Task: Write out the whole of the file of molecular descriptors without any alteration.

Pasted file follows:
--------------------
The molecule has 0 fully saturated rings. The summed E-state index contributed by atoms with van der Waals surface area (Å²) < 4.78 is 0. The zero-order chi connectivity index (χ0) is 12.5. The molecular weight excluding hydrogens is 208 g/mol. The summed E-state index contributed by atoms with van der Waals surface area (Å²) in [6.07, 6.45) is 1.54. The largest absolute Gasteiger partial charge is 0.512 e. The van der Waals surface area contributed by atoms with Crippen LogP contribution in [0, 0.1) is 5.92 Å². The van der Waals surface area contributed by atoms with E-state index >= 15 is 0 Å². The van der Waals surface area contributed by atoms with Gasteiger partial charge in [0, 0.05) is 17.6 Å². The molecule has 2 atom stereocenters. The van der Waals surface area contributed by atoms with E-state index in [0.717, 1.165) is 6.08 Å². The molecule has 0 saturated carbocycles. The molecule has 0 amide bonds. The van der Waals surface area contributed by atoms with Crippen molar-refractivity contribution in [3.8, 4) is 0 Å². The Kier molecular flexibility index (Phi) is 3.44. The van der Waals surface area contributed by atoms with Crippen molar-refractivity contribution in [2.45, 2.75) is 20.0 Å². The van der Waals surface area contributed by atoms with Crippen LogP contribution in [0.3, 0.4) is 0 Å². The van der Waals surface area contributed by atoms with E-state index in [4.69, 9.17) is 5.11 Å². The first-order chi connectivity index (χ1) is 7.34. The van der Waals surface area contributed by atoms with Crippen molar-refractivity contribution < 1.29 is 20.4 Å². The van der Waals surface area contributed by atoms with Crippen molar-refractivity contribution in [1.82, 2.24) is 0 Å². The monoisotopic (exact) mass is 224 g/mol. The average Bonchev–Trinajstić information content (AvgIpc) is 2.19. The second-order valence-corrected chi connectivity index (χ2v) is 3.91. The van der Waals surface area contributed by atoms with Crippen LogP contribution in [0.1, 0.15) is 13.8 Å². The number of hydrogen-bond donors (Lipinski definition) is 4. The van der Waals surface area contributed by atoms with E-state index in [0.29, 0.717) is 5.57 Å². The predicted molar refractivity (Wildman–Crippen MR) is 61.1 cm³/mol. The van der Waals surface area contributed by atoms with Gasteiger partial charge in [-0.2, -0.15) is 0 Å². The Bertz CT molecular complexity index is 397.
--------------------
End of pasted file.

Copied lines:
The molecule has 0 fully saturated rings. The summed E-state index contributed by atoms with van der Waals surface area (Å²) < 4.78 is 0. The zero-order chi connectivity index (χ0) is 12.5. The molecular weight excluding hydrogens is 208 g/mol. The summed E-state index contributed by atoms with van der Waals surface area (Å²) in [6.07, 6.45) is 1.54. The largest absolute Gasteiger partial charge is 0.512 e. The van der Waals surface area contributed by atoms with Crippen LogP contribution in [0, 0.1) is 5.92 Å². The van der Waals surface area contributed by atoms with E-state index >= 15 is 0 Å². The van der Waals surface area contributed by atoms with Gasteiger partial charge in [0, 0.05) is 17.6 Å². The molecule has 2 atom stereocenters. The van der Waals surface area contributed by atoms with E-state index in [0.717, 1.165) is 6.08 Å². The molecule has 0 saturated carbocycles. The molecule has 0 amide bonds. The van der Waals surface area contributed by atoms with Crippen molar-refractivity contribution in [3.8, 4) is 0 Å². The Kier molecular flexibility index (Phi) is 3.44. The van der Waals surface area contributed by atoms with Crippen molar-refractivity contribution in [2.45, 2.75) is 20.0 Å². The van der Waals surface area contributed by atoms with Crippen LogP contribution in [0.3, 0.4) is 0 Å². The van der Waals surface area contributed by atoms with E-state index in [4.69, 9.17) is 5.11 Å². The first-order chi connectivity index (χ1) is 7.34. The van der Waals surface area contributed by atoms with Crippen molar-refractivity contribution < 1.29 is 20.4 Å². The van der Waals surface area contributed by atoms with Crippen molar-refractivity contribution in [1.82, 2.24) is 0 Å². The monoisotopic (exact) mass is 224 g/mol. The average Bonchev–Trinajstić information content (AvgIpc) is 2.19. The second-order valence-corrected chi connectivity index (χ2v) is 3.91. The van der Waals surface area contributed by atoms with Crippen LogP contribution in [0.1, 0.15) is 13.8 Å². The number of hydrogen-bond donors (Lipinski definition) is 4. The van der Waals surface area contributed by atoms with E-state index in [0.29, 0.717) is 5.57 Å². The predicted molar refractivity (Wildman–Crippen MR) is 61.1 cm³/mol. The van der Waals surface area contributed by atoms with Gasteiger partial charge in [-0.2, -0.15) is 0 Å². The Bertz CT molecular complexity index is 397.